These teachers’ unions aren't doing themselves any PR favours are they?
The latest from them is that Auckland teachers don’t want to go back to school when Term 4 resumes Monday week.
They think that’s “far too soon”, they’re anxious about having to head back into the classroom when there is community transmission in Auckland, they don’t’ think they should have to when businesses like hairdressers and restaurants are closed and the Government’s been warned if it pushes ahead it faces a teacher backlash.
I’d love to know what hairdressers and restaurant owners think of that.
Because I bet they are desperate to get to work not stay away from it.
And the community transmission thing is interesting. We are not going to have community-transmission free Auckland again for a very, very long time.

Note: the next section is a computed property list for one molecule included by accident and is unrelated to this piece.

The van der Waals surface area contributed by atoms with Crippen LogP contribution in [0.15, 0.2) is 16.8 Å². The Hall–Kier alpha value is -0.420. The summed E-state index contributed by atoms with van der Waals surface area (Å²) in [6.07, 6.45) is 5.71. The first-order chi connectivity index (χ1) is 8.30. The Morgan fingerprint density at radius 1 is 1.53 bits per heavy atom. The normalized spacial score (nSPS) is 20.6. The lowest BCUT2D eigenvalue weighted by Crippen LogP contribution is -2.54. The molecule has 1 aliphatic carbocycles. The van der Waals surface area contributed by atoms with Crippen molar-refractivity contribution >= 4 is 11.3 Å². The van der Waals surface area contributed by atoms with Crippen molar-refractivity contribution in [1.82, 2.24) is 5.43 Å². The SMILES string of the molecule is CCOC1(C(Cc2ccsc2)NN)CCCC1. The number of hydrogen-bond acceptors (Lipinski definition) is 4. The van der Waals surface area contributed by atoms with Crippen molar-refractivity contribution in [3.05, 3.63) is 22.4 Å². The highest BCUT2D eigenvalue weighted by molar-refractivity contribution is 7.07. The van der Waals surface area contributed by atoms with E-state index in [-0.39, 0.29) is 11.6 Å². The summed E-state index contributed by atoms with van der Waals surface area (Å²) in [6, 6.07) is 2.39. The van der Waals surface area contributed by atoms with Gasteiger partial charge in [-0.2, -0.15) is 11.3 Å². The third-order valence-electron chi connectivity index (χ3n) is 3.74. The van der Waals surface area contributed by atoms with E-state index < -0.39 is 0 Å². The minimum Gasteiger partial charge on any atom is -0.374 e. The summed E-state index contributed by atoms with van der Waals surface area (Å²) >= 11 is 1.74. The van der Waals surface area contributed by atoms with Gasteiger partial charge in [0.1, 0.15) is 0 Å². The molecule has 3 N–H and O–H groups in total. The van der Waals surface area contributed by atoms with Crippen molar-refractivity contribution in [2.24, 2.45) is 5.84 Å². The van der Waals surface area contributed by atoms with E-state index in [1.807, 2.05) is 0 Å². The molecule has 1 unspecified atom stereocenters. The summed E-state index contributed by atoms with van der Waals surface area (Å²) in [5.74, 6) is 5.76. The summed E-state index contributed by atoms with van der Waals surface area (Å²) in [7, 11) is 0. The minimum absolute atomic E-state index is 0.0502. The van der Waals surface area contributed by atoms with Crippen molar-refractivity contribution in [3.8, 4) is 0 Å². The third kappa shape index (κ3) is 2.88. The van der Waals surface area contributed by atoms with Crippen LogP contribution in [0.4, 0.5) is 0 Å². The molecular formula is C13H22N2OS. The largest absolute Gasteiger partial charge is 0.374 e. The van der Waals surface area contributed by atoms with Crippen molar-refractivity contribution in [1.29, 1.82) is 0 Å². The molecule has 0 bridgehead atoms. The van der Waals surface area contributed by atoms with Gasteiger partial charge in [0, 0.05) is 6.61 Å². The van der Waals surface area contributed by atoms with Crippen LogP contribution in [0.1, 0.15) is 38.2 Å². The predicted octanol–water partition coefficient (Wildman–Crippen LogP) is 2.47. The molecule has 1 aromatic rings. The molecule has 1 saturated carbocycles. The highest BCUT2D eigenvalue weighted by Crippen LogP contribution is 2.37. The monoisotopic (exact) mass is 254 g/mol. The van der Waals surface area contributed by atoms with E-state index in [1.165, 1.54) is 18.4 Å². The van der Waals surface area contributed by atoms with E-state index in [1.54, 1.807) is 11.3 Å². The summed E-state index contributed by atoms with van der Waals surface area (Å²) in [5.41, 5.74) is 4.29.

Covid is here to stay now.
Anyway, I’m not here to break the news to the teachers that the Government officially dumped the elimination policy three days ago.
And I’m not even going to argue whether it’s safe or a superspreader going back to school because even the modellers I’ve spoken to don’t know either way.
But I just want to point out how differently the teachers’ unions are behaving in comparison to the other unions we generally consider their peers.
Look at the nurses. These guys called off a strike in the middle of their pay negotiations to go back to work during this outbreak.
And for many of them, that means going face to face with Covid.
Look at the police. Have they been complaining about having to work on the frontlines this entire outbreak? No. The only complaining they did about Covid was that they wanted the jab and weren’t given it fast enough to keep them safe at work.
And then you have the teachers’ unions. Of all three public sector workforces, the least likely to come into contact with Covid, and yet the most resistant to going back to work.